It was agreed from the outset that the musical style would be accessible to the average opera-goer, and that the text would remain in English, with only French names given their European pronunciation. The whole opera would last about 145-150 minutes plus intervals between the three acts. Act Two changes from early morning to mid-day, so the work was organized so that this change could either take place during a vocal ensemble or just by lowering the curtain, omitting the ensemble, and raising the curtain to a brighter-lit stage.

What eventually became the agreed libretto balances a predominantly male-singers first act with a female-singers ending to the opera. Because of the changes of setting and personnel between each act, many of the singers’ roles were organized so that non-principal singers could take on a different role in different acts. The opera is through-composed, with each character assigned its own peculiarities; but this does not preclude most soloists being given either a whole aria or at least a partial aria in each act.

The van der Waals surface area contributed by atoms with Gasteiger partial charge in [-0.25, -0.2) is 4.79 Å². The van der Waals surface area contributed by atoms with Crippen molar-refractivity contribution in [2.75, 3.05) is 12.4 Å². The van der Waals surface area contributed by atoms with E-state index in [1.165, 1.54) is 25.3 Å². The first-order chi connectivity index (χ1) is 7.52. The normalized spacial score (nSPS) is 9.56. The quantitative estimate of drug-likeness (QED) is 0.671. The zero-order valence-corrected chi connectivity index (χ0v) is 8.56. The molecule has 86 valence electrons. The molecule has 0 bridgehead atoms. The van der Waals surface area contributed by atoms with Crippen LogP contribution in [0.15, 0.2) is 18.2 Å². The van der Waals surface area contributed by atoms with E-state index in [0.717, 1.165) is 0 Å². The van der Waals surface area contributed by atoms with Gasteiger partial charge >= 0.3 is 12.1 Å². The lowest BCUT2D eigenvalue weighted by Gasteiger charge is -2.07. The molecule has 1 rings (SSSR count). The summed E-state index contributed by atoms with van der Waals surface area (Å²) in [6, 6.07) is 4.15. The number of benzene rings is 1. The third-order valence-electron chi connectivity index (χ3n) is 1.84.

SYNOPSIS

Each of the three acts is a single scene, requiring three sets in all.

Nicolas Chauvin, of “chauvinism” notoriety, returns from Waterloo to receive honours from Napoleon, whose charisma engenders a personified alter-ego in Chauvin. Chauvin returns home. His family welcomes him, but he cannot put his experiences in the Napoleonic wars behind him, nor escape the nagging of his alter-ego, and suffers a conflict between his domestic role and his sense of an ideological mission.

He travels around France, carrying his monomania everywhere. At a theatre in Paris he interrupts a play with his ranting, but he still suffers from irresolution. Finally, his alter-ego subsumes his domestic self. In his new incarnation, he abandons the distraught wife to march into the future without them.

THE STORY

A wounded soldier, Nicolas Chauvin, is discharged from Napoleon’s army with high honours. A rogue soldier, Dibroc, is pardoned by Napoleon so that he can assist Chauvin in his return home. From the solicitude of Napoleon toward Chauvin is born, like Athena from the brain of Zeus, fully grown and fully armed, a new Chauvin, IChauvin, representing the thoughtful Chauvin, the incipient ideology of “Chauvinism”.